Vandervis rejected other posts, including subcommittee role: Cull

Outspoken city councillor Lee Vandervis, who complained of being sidelined from senior posts within the Dunedin City Council, rejected at least three other roles offered by Dunedin Mayor Dave Cull, it has emerged.

The offers included a second term as the council's representative on the Toitu Otago Settlers Museum board, as well as a ''significant'' role on the council's grants subcommittee, Mr Cull said.

However, Cr Vandervis responded to the museum offer by sending an email to council staff - copied to Mr Cull and councillors - scoffing at the idea.

He complained he had already completed three years of ''hard and unrewarding'' work on the board, and had ''done my time''.

''Please tell the mayor that I consider his suggestion ... to be insulting,'' Cr Vandervis wrote.

The email, sent last Friday, was part of an exchange over Mr Cull's appointments in the days after election results were announced on October 12.

Copies of the emails were released to the Otago Daily Times this week after an official information request.

They showed Mr Cull emailed all councillors on October 21, asking them for their preferred appointments to outside organisations.

Cr Vandervis asked for three of 23 positions available - representing the council on the Otago Museum and Dunedin Gasworks Museum boards, and taking the council's only seat on the University Council.

All three of Cr Vandervis' requests were rejected by Mr Cull, leading to some behind-the-scenes offers of other posts, which Cr Vandervis rejected. Mr Cull said, when contacted, Cr Vandervis had rejected at least two other roles, in addition to the settlers museum role, after discussions with council staff.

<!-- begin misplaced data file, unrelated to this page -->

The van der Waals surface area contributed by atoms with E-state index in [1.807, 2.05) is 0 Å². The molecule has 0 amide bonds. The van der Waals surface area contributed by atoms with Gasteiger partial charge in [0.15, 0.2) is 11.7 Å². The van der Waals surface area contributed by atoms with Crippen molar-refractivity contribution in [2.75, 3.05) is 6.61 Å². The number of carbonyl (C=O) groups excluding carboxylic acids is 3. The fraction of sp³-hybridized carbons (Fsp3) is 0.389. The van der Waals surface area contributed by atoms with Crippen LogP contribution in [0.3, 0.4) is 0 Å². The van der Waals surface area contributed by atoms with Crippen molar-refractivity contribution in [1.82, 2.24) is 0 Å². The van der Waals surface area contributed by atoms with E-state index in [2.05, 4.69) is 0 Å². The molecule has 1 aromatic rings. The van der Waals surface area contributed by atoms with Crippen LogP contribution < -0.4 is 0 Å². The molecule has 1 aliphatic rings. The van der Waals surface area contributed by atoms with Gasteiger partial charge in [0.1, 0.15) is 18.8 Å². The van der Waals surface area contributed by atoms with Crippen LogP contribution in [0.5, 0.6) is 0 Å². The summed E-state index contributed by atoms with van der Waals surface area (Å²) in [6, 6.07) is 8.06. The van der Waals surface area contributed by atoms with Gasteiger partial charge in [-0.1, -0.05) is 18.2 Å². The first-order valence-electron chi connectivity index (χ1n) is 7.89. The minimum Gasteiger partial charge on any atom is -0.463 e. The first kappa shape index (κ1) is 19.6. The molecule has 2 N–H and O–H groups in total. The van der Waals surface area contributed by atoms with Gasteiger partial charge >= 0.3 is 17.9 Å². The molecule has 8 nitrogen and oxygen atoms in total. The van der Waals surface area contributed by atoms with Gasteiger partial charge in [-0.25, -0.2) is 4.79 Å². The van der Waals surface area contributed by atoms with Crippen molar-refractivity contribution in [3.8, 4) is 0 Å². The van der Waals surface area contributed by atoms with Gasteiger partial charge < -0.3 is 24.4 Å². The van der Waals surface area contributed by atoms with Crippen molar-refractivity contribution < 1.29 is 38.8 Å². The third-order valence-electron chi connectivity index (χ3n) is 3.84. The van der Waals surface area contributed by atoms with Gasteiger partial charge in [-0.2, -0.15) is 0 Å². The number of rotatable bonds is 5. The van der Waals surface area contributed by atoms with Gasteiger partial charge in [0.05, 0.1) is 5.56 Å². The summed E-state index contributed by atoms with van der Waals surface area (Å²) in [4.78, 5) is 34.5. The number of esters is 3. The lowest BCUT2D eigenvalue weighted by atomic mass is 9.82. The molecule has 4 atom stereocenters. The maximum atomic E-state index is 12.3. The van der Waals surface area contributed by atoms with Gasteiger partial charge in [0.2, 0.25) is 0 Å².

Mr Cull said the offers showed Cr Vandervis ''has, to some extent, sidelined himself''.

''I think what he's saying is that he only wants to do the things that he wants to aspire to.''

Mr Cull's comments came after it emerged last week that Cr Vandervis had been over-looked by Mr Cull for all senior roles within the council.

That prompted a war of words between the pair, as Mr Cull said Cr Vandervis could not be trusted for senior roles, and ended an acrimonious meeting with his councillor by saying: ''I have given you nothing''.

Cr Vandervis could only recall being offered two roles outside council, and not a seat on the grants subcommittee, but ''would have rejected it'', anyway.

That was because changes to the grants process had turned it into ''largely a rate-paid gravy train for the well-connected''.

He said the outside appointments on offer were ''of so little consequence that the mayor cannot even remember which ones he has offered me''.

The other offers were made ''belatedly'' by council staff who ''could not get anyone else to agree to serve on them'', he said.

Cr Vandervis said his time on the settlers museum board had been frustrating, as expenditure he disagreed with was approved.

He wanted the University Council role because he had ''strong'' connections to the institution, including through his wife - a senior lecturer - and because he wanted to help improve the campus' surroundings and the relationship with the council.

He wanted the Otago Museum role because its director, Dr Ian Griffin, was ''a brilliant bloke, who is open to new ideas'', and the Gasworks Museum role because of ''what could be done there''.

Mr Cull said the relationship between the council and the university was so significant that ''I wouldn't have considered anyone else for it unless I just couldn't do it''.

Other councillors had accepted roles they would not have chosen, but Cr Vandervis was ''yet to demonstrate'' a similar attitude, Mr Cull said.


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